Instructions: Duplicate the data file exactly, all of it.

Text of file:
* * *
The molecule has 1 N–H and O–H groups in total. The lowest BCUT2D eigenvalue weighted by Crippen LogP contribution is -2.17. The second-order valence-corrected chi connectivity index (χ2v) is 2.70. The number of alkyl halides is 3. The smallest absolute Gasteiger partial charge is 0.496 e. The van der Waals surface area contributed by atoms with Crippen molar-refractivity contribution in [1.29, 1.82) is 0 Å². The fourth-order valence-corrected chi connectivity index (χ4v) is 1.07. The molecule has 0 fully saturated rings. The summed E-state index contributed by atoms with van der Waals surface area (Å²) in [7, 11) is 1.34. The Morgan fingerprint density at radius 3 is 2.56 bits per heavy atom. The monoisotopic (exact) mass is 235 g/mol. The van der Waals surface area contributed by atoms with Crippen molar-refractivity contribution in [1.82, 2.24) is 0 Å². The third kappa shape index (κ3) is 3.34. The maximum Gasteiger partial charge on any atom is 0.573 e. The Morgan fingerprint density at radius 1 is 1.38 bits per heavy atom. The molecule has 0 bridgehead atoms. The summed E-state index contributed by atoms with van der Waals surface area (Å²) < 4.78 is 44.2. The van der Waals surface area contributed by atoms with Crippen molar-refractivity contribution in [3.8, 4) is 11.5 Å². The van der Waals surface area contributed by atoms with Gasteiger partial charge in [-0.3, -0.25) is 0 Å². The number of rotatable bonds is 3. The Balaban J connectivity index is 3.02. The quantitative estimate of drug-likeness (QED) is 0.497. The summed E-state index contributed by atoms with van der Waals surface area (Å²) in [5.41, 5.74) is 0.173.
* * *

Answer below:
The molecule has 1 N–H and O–H groups in total. The lowest BCUT2D eigenvalue weighted by Crippen LogP contribution is -2.17. The second-order valence-corrected chi connectivity index (χ2v) is 2.70. The number of alkyl halides is 3. The smallest absolute Gasteiger partial charge is 0.496 e. The van der Waals surface area contributed by atoms with Crippen molar-refractivity contribution in [1.29, 1.82) is 0 Å². The fourth-order valence-corrected chi connectivity index (χ4v) is 1.07. The molecule has 0 fully saturated rings. The summed E-state index contributed by atoms with van der Waals surface area (Å²) in [7, 11) is 1.34. The Morgan fingerprint density at radius 3 is 2.56 bits per heavy atom. The monoisotopic (exact) mass is 235 g/mol. The van der Waals surface area contributed by atoms with Crippen molar-refractivity contribution in [1.82, 2.24) is 0 Å². The third kappa shape index (κ3) is 3.34. The maximum Gasteiger partial charge on any atom is 0.573 e. The Morgan fingerprint density at radius 1 is 1.38 bits per heavy atom. The molecule has 0 bridgehead atoms. The summed E-state index contributed by atoms with van der Waals surface area (Å²) < 4.78 is 44.2. The van der Waals surface area contributed by atoms with Crippen molar-refractivity contribution in [3.8, 4) is 11.5 Å². The van der Waals surface area contributed by atoms with Gasteiger partial charge in [-0.3, -0.25) is 0 Å². The number of rotatable bonds is 3. The Balaban J connectivity index is 3.02. The quantitative estimate of drug-likeness (QED) is 0.497. The summed E-state index contributed by atoms with van der Waals surface area (Å²) in [5.41, 5.74) is 0.173.